I’m up at six am leaving. The air of Dingxi station is currently marred by lemon bleach and the sanitized fragrance of citrus chlorine transports me to another place in time.
I’m not sure where.
As I’d been warned, the Taroko Express was booked strait through until 2018, so I hop on a bus to Luodong and shoot down the coast on an ancient railway to Hualien, the Arcadia of the eastern edge. This morning was one of those hangovers where I tumbled out of bed more dead than alive, but it became a sexy day nonetheless. Out the window of the bus, rapidly transforming topography flashes by, leaving passing travelers mesmerized by the drawn out planetary processes that have taken place. Endless rolling hills with insane vegetation remain in view as we go, like something out of a Jurrassic Park movie. It looks CGI’d. At a certain point the surface of a mountain never shows itself – just a million shapes and shades of green that shoot up into the sky and drop down to subterranean depths in the span of a heartbeat. This is what I imagined New Zealand might look like. Unfortunately film photography doesn’t lend itself to high speed trains.
At a certain point we can no longer see the ground on a railway floating through trees. Only elevated bridges and highways ribbon the endless tufts of green. These are some singularly cinematic views. We come down, gliding past plains carpeted in tea plantations and houses on stilts surrounded by rectangular river terraces. Birds fly over the floodplains. Long, winding travels, short bursts of joy.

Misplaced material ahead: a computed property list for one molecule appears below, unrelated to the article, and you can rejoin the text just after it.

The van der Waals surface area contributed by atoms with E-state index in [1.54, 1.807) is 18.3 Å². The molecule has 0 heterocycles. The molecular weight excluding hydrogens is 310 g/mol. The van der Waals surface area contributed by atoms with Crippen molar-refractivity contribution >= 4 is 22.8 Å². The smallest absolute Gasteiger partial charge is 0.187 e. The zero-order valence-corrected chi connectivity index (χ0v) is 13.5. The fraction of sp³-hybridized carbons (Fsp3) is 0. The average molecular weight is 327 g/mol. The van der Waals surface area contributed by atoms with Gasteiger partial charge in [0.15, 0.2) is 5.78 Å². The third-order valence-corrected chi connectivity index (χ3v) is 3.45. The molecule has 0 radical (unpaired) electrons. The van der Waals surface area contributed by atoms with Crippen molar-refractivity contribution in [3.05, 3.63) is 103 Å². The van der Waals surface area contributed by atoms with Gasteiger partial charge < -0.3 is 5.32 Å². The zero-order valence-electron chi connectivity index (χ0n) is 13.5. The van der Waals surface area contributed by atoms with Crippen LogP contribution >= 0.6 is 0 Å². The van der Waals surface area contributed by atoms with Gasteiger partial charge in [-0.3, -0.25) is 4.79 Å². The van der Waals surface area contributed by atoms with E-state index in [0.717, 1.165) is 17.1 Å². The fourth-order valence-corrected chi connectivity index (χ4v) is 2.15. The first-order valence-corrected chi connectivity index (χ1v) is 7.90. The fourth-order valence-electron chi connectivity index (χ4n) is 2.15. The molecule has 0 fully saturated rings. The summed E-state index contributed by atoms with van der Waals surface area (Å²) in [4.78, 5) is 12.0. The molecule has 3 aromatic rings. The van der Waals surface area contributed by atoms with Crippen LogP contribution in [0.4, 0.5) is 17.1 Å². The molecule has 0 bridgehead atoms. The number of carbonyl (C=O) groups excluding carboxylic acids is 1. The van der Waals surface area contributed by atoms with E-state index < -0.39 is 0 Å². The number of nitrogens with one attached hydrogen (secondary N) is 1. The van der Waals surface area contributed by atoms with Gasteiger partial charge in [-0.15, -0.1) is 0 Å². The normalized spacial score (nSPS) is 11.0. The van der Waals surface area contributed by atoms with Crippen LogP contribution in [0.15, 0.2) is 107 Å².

And then I’m there.
“Tonight. Won person, won vejetbr. You bring!!” – is what’s on the menu in the sunburnt little city of Hualien, according the owner. I assume this means potluck. Hostel potlucks are some of the most interesting dinners in the world. When people from five to ten countries you know nothing about cook a signature meal from their homeland, how could it be anything other than fire?
The next three days we spend burning through Taroko Gorge on motorbikes, weaving in and out of busfulls of Chinese tourists. On the way out of town, you can feel the soft blow of a gasoline breeze. Valley peaks begin to shield the sun. Cloud interludes in the distance. Where water meets the coast, sinuous boardwalks meander over hills and little chasms in the earth where rivers flow into the mouth of the ocean and as we ride, paragliders drift peacefully over the mountain face.
If it can be said Tamsui’s old street takes us back a few hundred years to the Portuguese Formosan rule, Taroko leaves us awash back somewhere in the immensity of time. Suspension bridges carved over smiling creases in the earth give the impression of something like a terraformed landscape. Valleys are tinted a split-tone of green and grey. Waterfalls spit foam obliquely through mountains, dribbling down into sweeping waterways. You can feel the millions of years this was made, disintegrated and infinitely recycled. As John Mcphee writes, the history of earth is written in rock.
Towards the center of the country stand houses from a century airplanes and cars didn’t exist. The further we go into the sky, the more looming the views of tributaries deep down while everything skyward is shrouded in mist. Exiting Taroko, further down the coast towards Taitung, air is salted by the tides. In carefree evenings everything is calm and covered in mountain dew (not the drink). Great bays wedge out from the east coast and in the sprawling peace and seclusion, beach dogs lounge under the jagged shade of palm trees.